The Comuzi Journal
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The Comuzi Journal

COMUZI: Radical Creativity

Written by: James Egbuonu, Akil Benjamin

What my desk looks like

At Comuzi we operate under a philosophy of radicalism; an orientation proposing alternative, progressive choices that deviate from current tradition, not to be mistaken as a proposition for anarchy.

These 4 points of radical creativity are essential to our alternative design practice:

  • Playfulness
  • Rigorousness
  • Experimentalism
  • Tech forward thinking

Playfulness: the quality of being light hearted or full of fun.

Playfulness brings an element of fluidity, opening up the doors to a world of possibilities.

Antonym: Rigidity in how we design and who we design for binds us and limits us to only that which has been done before.

Key component: Self awareness. (having a clear perception of self, including strengths, weaknesses, thoughts, beliefs, motivations, and emotions / allows understanding of others, how they perceive you, your attitude and your responses to them in moments — allows outward perception of self). Awareness of limitations (realistic) while creating a space to be able to aspire, dream and explore ambition. The aim is not to be right or wrong but to discover what works.

  1. We can wander into unknown territories because we are playful, it allows us to face our fears. If a safe space is created, whatever happens in that territory is not judged or ridiculed but explored and celebrated.
  2. As humans when working on the edge of innovation, it is only natural to feel fear as it’s a part of the unknown. Playfulness gives the ability to embrace that fear and stops it from influencing and controlling the decisions made in the process.
  3. Playfulness in spite of fear creates an ideal space to identify opportunities, explore what works and what doesn’t as well as the pros and cons within, creating a constant state of learning and development & creative solutions.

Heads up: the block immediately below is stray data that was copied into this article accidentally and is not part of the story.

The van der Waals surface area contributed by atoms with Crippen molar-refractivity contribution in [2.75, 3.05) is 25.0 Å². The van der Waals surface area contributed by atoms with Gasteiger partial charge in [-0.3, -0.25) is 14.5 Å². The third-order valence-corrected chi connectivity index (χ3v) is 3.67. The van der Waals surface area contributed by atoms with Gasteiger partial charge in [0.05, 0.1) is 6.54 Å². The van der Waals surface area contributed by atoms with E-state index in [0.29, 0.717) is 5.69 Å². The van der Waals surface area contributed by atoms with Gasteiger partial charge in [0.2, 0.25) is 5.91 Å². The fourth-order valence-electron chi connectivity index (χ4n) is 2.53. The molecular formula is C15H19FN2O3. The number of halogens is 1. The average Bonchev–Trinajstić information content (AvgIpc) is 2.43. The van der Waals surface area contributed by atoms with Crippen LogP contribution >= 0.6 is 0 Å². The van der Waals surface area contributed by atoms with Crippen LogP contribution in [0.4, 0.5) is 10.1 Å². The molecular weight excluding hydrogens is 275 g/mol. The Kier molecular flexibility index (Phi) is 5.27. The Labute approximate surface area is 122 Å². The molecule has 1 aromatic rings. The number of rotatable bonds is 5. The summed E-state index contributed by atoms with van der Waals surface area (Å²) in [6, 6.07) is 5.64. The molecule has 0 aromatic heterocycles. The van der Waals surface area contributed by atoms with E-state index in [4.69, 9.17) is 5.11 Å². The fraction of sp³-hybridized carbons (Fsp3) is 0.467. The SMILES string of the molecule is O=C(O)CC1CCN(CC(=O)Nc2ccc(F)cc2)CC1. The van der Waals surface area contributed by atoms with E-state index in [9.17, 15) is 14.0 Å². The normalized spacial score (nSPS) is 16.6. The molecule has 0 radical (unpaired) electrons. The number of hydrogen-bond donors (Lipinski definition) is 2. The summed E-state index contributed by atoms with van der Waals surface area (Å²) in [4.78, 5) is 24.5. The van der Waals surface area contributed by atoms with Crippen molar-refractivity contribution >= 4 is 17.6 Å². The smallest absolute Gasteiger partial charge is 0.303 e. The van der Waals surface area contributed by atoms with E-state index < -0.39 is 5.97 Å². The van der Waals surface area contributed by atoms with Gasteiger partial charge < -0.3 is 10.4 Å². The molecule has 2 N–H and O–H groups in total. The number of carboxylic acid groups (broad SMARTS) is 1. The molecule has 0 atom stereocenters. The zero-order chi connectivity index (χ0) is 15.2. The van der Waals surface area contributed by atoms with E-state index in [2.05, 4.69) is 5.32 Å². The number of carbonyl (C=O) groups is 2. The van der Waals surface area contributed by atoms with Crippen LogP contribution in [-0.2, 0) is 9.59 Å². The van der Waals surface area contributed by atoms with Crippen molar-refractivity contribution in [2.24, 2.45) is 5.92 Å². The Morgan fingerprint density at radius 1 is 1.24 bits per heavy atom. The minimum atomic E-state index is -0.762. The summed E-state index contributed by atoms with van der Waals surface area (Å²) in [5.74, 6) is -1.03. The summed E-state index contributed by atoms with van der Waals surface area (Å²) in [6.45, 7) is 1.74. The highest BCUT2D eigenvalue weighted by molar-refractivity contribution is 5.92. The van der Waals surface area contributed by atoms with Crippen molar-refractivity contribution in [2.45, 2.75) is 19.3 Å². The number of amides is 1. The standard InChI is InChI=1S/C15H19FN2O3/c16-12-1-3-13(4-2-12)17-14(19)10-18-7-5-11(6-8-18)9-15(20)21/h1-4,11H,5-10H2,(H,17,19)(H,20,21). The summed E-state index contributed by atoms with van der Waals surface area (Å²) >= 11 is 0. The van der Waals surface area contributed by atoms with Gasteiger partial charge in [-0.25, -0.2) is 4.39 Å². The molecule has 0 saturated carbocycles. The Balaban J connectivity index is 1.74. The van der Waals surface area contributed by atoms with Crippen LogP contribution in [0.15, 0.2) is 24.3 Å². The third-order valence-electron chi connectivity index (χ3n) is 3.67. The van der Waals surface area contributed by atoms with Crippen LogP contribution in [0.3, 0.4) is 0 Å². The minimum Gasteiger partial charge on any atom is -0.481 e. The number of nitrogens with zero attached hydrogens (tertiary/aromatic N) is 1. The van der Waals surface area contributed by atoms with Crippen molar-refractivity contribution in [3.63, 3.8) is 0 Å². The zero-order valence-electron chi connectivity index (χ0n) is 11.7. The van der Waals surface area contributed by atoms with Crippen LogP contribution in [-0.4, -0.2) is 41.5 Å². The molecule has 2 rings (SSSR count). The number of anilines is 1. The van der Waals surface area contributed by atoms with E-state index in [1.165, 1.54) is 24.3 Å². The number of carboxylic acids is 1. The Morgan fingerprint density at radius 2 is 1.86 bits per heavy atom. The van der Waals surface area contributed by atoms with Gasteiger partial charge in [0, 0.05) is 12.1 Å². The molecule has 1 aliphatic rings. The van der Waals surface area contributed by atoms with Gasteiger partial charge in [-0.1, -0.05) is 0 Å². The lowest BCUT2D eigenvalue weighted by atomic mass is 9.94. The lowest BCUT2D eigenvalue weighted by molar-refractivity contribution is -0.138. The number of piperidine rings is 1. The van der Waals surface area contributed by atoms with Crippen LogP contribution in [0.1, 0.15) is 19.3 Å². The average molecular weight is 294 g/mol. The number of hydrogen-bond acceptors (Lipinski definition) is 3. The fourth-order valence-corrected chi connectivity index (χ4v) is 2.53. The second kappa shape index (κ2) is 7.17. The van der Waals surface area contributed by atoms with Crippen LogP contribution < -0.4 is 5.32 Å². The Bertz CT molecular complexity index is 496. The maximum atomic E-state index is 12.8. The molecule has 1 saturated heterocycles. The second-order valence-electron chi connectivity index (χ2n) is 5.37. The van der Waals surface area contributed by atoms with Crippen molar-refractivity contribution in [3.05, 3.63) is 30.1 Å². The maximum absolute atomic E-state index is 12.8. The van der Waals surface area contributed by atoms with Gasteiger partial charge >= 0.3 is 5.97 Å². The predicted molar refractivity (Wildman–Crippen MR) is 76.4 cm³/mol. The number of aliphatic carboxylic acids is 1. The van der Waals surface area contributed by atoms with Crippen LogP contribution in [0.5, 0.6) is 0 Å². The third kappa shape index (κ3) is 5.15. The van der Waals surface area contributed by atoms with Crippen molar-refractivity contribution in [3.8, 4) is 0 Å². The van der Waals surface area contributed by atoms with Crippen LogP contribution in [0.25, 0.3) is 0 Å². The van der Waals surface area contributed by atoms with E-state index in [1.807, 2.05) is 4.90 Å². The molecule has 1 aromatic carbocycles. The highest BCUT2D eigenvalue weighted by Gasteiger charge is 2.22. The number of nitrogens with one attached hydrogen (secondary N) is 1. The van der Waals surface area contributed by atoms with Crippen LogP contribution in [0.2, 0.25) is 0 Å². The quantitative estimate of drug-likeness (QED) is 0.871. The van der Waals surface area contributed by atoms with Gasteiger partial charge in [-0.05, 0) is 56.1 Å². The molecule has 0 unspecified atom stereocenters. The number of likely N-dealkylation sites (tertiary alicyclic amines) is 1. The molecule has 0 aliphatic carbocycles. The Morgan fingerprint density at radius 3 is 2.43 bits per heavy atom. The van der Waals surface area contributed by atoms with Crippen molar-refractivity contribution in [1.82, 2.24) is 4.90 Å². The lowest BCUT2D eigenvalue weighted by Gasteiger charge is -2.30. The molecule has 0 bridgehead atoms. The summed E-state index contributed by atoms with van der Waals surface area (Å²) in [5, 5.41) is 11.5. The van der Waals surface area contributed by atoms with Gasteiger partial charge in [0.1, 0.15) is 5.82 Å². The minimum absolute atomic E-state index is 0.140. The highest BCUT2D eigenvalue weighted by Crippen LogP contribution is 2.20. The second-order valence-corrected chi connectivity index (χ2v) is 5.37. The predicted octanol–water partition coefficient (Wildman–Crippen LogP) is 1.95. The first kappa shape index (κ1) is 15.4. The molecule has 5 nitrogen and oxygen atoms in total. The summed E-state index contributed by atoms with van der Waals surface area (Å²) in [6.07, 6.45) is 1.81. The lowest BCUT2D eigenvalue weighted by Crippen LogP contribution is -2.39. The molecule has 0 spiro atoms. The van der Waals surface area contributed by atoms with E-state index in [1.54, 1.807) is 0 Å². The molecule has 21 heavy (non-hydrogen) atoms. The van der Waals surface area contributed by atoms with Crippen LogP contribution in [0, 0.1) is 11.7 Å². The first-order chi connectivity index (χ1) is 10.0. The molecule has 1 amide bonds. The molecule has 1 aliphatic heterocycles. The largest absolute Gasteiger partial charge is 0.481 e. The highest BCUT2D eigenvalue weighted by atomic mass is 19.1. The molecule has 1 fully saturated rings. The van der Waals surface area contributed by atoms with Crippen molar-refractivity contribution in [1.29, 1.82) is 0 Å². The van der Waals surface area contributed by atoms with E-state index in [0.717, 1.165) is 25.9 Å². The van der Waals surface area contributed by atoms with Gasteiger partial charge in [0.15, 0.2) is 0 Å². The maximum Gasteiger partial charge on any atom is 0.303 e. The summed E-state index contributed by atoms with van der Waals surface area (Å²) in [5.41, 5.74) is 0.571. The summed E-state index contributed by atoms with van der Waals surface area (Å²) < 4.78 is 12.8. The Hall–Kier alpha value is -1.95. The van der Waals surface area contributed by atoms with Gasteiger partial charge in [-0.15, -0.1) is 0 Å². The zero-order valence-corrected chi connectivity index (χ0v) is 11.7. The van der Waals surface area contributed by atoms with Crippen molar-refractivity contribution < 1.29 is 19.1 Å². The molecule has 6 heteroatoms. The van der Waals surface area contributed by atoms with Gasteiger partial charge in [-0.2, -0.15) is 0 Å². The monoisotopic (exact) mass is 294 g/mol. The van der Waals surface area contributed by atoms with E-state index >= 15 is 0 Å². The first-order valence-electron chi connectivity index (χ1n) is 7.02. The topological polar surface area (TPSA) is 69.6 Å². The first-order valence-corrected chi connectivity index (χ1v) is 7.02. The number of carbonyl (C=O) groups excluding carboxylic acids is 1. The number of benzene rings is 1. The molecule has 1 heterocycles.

Explore the antonym: Operating rigidly, without playfulness, creates a state of tension. This can lead to decision paralysis or leaves groups looking for comfort in safety, hindering innovation, change and progression.

Failure and success are all a part of the process; not an attack on or validation of ego but an outcome i.e. it should be learned from.

Examples of our playfulness in action include an ideation session done with M&C Saatchi & an amazing commission with the Ada Lovelace Institute.

We created A.D.A. the Algorithms, Data and AI bot with the Ada Lovelace Institute.

Experimentation: the action or process of trying out new ideas, methods, or activities..

Key components: Sharing ideas. Possibility. Freedom. Removing all requirements to be right. Documenting the process. Interpreting results and making decisions based on observation.

N.B. Truth is not the same as fact, but personal truth can be objective motivators in design.

  • When ideas are created, and possibilities are conceived of, they remain in the realm of the unknown until we try them out. How we try out these ideas and explore these possibilities is through experimentation.
  • Sometimes we are scared to learn, in the same way we fear change at times. It upsets our current state, which can lead us to manipulate these results to fall in line with what is predictable and the perceived norm. We may have an idea of the result we might land on, but this is not certain and sometimes we have no idea at all. Through experimentation, we can empirically answer questions previously unexplored and arrive at a truth we can work with.